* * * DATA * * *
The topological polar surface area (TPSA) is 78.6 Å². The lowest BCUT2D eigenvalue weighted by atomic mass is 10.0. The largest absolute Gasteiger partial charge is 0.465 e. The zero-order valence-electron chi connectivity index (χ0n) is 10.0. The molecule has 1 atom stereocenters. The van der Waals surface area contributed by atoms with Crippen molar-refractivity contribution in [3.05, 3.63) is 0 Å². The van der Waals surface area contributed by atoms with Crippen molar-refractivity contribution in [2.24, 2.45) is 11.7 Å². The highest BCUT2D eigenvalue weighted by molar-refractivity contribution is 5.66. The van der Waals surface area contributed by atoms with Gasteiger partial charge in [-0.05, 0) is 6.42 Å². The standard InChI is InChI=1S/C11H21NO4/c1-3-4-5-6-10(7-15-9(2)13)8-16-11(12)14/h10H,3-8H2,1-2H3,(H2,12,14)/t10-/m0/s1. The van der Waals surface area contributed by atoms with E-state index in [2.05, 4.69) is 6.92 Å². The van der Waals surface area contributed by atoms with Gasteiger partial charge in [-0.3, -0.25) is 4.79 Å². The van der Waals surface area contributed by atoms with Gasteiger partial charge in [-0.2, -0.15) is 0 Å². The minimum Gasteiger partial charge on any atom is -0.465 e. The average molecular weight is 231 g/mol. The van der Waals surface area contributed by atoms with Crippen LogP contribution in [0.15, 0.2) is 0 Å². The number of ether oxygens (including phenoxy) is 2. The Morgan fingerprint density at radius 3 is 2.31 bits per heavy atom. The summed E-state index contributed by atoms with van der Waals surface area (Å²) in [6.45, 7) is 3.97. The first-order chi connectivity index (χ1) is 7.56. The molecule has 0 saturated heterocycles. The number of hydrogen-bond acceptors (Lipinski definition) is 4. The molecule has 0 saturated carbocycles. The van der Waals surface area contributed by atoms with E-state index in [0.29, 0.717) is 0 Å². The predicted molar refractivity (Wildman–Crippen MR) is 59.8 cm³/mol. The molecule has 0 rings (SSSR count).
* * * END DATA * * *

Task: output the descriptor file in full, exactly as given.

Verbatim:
The topological polar surface area (TPSA) is 78.6 Å². The lowest BCUT2D eigenvalue weighted by atomic mass is 10.0. The largest absolute Gasteiger partial charge is 0.465 e. The zero-order valence-electron chi connectivity index (χ0n) is 10.0. The molecule has 1 atom stereocenters. The van der Waals surface area contributed by atoms with Crippen molar-refractivity contribution in [3.05, 3.63) is 0 Å². The van der Waals surface area contributed by atoms with Crippen molar-refractivity contribution in [2.24, 2.45) is 11.7 Å². The highest BCUT2D eigenvalue weighted by molar-refractivity contribution is 5.66. The van der Waals surface area contributed by atoms with Gasteiger partial charge in [-0.05, 0) is 6.42 Å². The standard InChI is InChI=1S/C11H21NO4/c1-3-4-5-6-10(7-15-9(2)13)8-16-11(12)14/h10H,3-8H2,1-2H3,(H2,12,14)/t10-/m0/s1. The van der Waals surface area contributed by atoms with E-state index in [2.05, 4.69) is 6.92 Å². The van der Waals surface area contributed by atoms with Gasteiger partial charge in [-0.3, -0.25) is 4.79 Å². The van der Waals surface area contributed by atoms with Gasteiger partial charge in [-0.2, -0.15) is 0 Å². The minimum Gasteiger partial charge on any atom is -0.465 e. The average molecular weight is 231 g/mol. The van der Waals surface area contributed by atoms with Crippen LogP contribution in [0.15, 0.2) is 0 Å². The number of ether oxygens (including phenoxy) is 2. The Morgan fingerprint density at radius 3 is 2.31 bits per heavy atom. The summed E-state index contributed by atoms with van der Waals surface area (Å²) in [6.45, 7) is 3.97. The first-order chi connectivity index (χ1) is 7.56. The molecule has 0 saturated heterocycles. The number of hydrogen-bond acceptors (Lipinski definition) is 4. The molecule has 0 saturated carbocycles. The van der Waals surface area contributed by atoms with E-state index in [0.29, 0.717) is 0 Å². The predicted molar refractivity (Wildman–Crippen MR) is 59.8 cm³/mol. The molecule has 0 rings (SSSR count).